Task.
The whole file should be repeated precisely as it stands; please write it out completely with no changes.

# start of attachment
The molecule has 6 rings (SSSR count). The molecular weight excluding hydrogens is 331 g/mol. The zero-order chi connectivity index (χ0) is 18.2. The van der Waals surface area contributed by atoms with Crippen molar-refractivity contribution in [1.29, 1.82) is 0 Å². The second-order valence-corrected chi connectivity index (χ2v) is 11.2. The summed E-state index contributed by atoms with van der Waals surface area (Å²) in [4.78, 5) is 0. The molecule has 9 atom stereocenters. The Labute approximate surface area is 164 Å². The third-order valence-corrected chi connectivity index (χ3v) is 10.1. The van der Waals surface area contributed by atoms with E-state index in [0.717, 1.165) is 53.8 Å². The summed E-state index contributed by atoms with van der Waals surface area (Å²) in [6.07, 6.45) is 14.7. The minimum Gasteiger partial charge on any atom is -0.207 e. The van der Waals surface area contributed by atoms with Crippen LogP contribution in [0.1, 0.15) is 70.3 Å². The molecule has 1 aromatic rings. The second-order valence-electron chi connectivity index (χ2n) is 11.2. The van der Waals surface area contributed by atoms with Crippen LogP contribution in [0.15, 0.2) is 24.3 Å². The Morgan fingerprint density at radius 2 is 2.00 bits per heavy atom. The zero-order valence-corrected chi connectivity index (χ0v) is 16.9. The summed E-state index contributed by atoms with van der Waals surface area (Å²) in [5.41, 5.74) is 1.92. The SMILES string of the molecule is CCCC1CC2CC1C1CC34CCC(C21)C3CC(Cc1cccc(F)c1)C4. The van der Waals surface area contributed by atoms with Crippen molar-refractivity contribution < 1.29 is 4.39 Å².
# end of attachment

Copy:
The molecule has 6 rings (SSSR count). The molecular weight excluding hydrogens is 331 g/mol. The zero-order chi connectivity index (χ0) is 18.2. The van der Waals surface area contributed by atoms with Crippen molar-refractivity contribution in [1.29, 1.82) is 0 Å². The second-order valence-corrected chi connectivity index (χ2v) is 11.2. The summed E-state index contributed by atoms with van der Waals surface area (Å²) in [4.78, 5) is 0. The molecule has 9 atom stereocenters. The Labute approximate surface area is 164 Å². The third-order valence-corrected chi connectivity index (χ3v) is 10.1. The van der Waals surface area contributed by atoms with E-state index in [0.717, 1.165) is 53.8 Å². The summed E-state index contributed by atoms with van der Waals surface area (Å²) in [6.07, 6.45) is 14.7. The minimum Gasteiger partial charge on any atom is -0.207 e. The van der Waals surface area contributed by atoms with Crippen LogP contribution in [0.1, 0.15) is 70.3 Å². The molecule has 1 aromatic rings. The second-order valence-electron chi connectivity index (χ2n) is 11.2. The van der Waals surface area contributed by atoms with Crippen LogP contribution in [0.15, 0.2) is 24.3 Å². The Morgan fingerprint density at radius 2 is 2.00 bits per heavy atom. The zero-order valence-corrected chi connectivity index (χ0v) is 16.9. The summed E-state index contributed by atoms with van der Waals surface area (Å²) in [5.41, 5.74) is 1.92. The SMILES string of the molecule is CCCC1CC2CC1C1CC34CCC(C21)C3CC(Cc1cccc(F)c1)C4. The van der Waals surface area contributed by atoms with Crippen molar-refractivity contribution < 1.29 is 4.39 Å².